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Sonic Detection and Ranging (SODAR)
Article by Sabine von Hunerbein, The Acoustics Research Centre, The University of Salford
What is SODAR?
Sonic Detection and Ranging Systems, also called Acoustic Echo Sounders (AES), are remote sensing systems for the measurement of the wind profile and stability classes in the lower atmosphere. SODAR is deployed routinely in experiments and at monitoring sites such as at nuclear power plants. The principle of operation is to send acoustic pulses vertically and at a small angle to the vertical. These are then scattered by temperature and humidity fluctuations and gradients in the atmosphere.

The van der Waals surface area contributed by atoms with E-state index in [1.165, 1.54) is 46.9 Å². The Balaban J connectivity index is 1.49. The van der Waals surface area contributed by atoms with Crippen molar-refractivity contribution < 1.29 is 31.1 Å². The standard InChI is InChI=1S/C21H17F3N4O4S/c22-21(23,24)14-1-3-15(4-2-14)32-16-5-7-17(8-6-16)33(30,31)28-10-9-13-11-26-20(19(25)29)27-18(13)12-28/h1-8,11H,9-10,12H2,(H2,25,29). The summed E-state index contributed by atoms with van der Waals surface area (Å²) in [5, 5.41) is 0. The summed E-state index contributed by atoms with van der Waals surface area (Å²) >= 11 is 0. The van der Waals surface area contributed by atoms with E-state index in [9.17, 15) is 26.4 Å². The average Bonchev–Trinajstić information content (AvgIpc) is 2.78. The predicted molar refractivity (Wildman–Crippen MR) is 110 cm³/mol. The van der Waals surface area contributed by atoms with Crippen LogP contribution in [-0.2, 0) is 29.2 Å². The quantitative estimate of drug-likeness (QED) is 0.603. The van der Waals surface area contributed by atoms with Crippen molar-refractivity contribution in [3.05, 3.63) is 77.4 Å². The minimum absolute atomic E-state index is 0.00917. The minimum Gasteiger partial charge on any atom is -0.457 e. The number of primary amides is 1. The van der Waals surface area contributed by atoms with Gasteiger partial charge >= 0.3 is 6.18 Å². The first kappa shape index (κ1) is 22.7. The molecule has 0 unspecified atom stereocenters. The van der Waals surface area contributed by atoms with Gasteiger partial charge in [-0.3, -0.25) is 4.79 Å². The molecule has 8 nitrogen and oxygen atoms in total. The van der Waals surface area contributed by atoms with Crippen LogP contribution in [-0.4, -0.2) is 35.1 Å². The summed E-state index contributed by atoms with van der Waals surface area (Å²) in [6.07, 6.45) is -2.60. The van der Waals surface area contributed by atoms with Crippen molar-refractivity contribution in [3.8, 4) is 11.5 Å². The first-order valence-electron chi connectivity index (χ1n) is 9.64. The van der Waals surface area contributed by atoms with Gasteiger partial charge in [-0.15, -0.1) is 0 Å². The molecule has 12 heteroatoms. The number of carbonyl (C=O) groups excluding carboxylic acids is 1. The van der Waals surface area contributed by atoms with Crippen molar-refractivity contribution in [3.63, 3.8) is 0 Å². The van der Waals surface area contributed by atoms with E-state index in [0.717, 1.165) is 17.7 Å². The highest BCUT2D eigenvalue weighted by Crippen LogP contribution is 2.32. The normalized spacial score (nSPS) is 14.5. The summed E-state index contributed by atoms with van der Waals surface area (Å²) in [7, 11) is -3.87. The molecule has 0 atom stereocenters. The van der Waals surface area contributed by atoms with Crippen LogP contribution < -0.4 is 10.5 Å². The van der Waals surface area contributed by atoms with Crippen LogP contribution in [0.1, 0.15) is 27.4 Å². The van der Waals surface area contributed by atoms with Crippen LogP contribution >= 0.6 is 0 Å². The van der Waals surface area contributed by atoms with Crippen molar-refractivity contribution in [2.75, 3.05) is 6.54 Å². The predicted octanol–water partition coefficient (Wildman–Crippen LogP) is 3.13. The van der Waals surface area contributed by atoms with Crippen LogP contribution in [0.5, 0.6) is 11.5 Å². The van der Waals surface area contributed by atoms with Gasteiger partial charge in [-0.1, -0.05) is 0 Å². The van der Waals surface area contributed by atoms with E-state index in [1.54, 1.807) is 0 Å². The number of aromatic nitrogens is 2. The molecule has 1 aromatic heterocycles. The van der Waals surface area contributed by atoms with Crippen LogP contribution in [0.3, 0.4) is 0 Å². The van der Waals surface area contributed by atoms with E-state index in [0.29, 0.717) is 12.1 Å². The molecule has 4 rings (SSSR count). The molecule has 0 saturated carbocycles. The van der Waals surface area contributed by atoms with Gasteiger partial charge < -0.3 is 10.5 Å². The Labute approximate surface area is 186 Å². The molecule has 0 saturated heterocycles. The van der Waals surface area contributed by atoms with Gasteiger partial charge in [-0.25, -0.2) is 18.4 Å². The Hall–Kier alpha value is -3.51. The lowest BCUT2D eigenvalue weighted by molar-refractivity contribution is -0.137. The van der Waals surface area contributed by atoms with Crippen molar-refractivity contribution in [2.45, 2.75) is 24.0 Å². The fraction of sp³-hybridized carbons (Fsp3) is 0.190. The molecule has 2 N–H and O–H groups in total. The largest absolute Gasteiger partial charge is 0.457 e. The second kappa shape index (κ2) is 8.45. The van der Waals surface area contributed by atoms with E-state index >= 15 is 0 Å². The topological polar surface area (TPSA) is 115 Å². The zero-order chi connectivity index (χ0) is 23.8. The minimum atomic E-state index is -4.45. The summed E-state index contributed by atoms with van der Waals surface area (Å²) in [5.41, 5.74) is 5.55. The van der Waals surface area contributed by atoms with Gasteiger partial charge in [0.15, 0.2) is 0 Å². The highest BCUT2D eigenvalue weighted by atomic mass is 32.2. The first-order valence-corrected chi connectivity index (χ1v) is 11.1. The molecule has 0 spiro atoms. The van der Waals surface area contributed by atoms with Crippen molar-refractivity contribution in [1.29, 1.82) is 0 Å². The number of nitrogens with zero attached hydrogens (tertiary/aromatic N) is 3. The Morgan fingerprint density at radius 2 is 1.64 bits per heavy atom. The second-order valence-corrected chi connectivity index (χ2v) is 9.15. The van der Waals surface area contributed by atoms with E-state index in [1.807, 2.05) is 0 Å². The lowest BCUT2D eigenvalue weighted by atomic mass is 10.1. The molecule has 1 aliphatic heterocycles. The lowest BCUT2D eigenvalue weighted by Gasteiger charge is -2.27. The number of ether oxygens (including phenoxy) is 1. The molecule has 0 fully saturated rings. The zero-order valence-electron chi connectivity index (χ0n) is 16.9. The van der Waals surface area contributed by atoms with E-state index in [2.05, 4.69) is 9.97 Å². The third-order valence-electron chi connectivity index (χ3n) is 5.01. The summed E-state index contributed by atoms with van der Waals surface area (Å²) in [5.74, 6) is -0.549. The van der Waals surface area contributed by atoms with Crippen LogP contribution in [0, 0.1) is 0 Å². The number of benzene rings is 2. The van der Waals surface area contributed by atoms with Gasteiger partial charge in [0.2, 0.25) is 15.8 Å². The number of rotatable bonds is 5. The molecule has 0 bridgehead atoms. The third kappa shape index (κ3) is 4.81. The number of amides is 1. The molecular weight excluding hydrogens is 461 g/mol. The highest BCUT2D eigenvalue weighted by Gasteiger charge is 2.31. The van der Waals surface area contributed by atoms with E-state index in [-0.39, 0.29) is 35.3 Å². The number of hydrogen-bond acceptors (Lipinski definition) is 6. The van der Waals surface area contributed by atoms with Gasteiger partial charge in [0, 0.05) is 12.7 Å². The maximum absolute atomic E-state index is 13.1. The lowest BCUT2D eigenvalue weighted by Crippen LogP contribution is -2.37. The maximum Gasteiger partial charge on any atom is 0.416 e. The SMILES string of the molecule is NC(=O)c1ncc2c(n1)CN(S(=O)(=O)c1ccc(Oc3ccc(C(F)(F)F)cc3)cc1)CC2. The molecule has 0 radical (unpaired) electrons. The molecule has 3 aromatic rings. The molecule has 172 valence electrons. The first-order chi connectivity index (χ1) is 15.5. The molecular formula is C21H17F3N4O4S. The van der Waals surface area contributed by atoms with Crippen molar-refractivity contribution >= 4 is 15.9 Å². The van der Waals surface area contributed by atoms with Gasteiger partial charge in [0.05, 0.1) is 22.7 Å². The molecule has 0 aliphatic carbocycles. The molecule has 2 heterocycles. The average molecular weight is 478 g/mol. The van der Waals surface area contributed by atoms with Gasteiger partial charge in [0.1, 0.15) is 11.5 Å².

The received signals are analyzed in terms of frequency shift produced by the Doppler effect. This gives the wind velocity. The scattering intensity is plotted as a function of height and time. The resulting echo-grams give patterns of the temperature structure which indicate whether the conditions are stable, unstable or neutral. Another application is to detect wave structures and inversion heights – of particular use in pollutant studies.
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